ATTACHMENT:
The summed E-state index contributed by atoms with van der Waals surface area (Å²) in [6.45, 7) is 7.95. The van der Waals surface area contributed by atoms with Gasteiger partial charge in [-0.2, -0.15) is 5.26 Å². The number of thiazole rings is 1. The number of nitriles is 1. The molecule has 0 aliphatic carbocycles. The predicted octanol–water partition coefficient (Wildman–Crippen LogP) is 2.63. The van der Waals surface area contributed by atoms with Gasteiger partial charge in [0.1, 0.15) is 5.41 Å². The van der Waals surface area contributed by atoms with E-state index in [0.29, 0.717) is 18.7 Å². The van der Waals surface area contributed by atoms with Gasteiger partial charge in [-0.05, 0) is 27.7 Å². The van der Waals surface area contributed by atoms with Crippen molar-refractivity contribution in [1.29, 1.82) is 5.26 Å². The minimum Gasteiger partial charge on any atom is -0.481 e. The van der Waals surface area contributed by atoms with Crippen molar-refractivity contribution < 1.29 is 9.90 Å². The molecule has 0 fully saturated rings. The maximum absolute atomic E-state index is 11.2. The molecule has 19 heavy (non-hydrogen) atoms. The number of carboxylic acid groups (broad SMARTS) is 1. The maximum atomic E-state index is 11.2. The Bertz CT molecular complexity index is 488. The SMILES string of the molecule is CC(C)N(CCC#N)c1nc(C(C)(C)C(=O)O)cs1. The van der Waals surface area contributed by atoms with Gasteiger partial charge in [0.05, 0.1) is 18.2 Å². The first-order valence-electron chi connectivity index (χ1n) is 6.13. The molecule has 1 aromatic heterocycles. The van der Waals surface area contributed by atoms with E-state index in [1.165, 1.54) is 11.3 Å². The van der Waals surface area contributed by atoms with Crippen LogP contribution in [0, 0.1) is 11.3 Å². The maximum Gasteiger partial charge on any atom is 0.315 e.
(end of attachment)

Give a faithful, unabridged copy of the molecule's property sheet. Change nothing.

The summed E-state index contributed by atoms with van der Waals surface area (Å²) in [6.45, 7) is 7.95. The van der Waals surface area contributed by atoms with Gasteiger partial charge in [-0.2, -0.15) is 5.26 Å². The number of thiazole rings is 1. The number of nitriles is 1. The molecule has 0 aliphatic carbocycles. The predicted octanol–water partition coefficient (Wildman–Crippen LogP) is 2.63. The van der Waals surface area contributed by atoms with Gasteiger partial charge in [0.1, 0.15) is 5.41 Å². The van der Waals surface area contributed by atoms with E-state index in [0.29, 0.717) is 18.7 Å². The van der Waals surface area contributed by atoms with Gasteiger partial charge in [-0.05, 0) is 27.7 Å². The van der Waals surface area contributed by atoms with Crippen molar-refractivity contribution in [1.29, 1.82) is 5.26 Å². The minimum Gasteiger partial charge on any atom is -0.481 e. The van der Waals surface area contributed by atoms with Crippen molar-refractivity contribution < 1.29 is 9.90 Å². The molecule has 0 fully saturated rings. The maximum absolute atomic E-state index is 11.2. The molecule has 19 heavy (non-hydrogen) atoms. The number of carboxylic acid groups (broad SMARTS) is 1. The maximum atomic E-state index is 11.2. The Bertz CT molecular complexity index is 488. The SMILES string of the molecule is CC(C)N(CCC#N)c1nc(C(C)(C)C(=O)O)cs1. The van der Waals surface area contributed by atoms with Gasteiger partial charge in [0.05, 0.1) is 18.2 Å². The first-order valence-electron chi connectivity index (χ1n) is 6.13. The molecule has 1 aromatic heterocycles. The van der Waals surface area contributed by atoms with E-state index in [1.165, 1.54) is 11.3 Å². The van der Waals surface area contributed by atoms with Crippen LogP contribution in [0, 0.1) is 11.3 Å². The maximum Gasteiger partial charge on any atom is 0.315 e.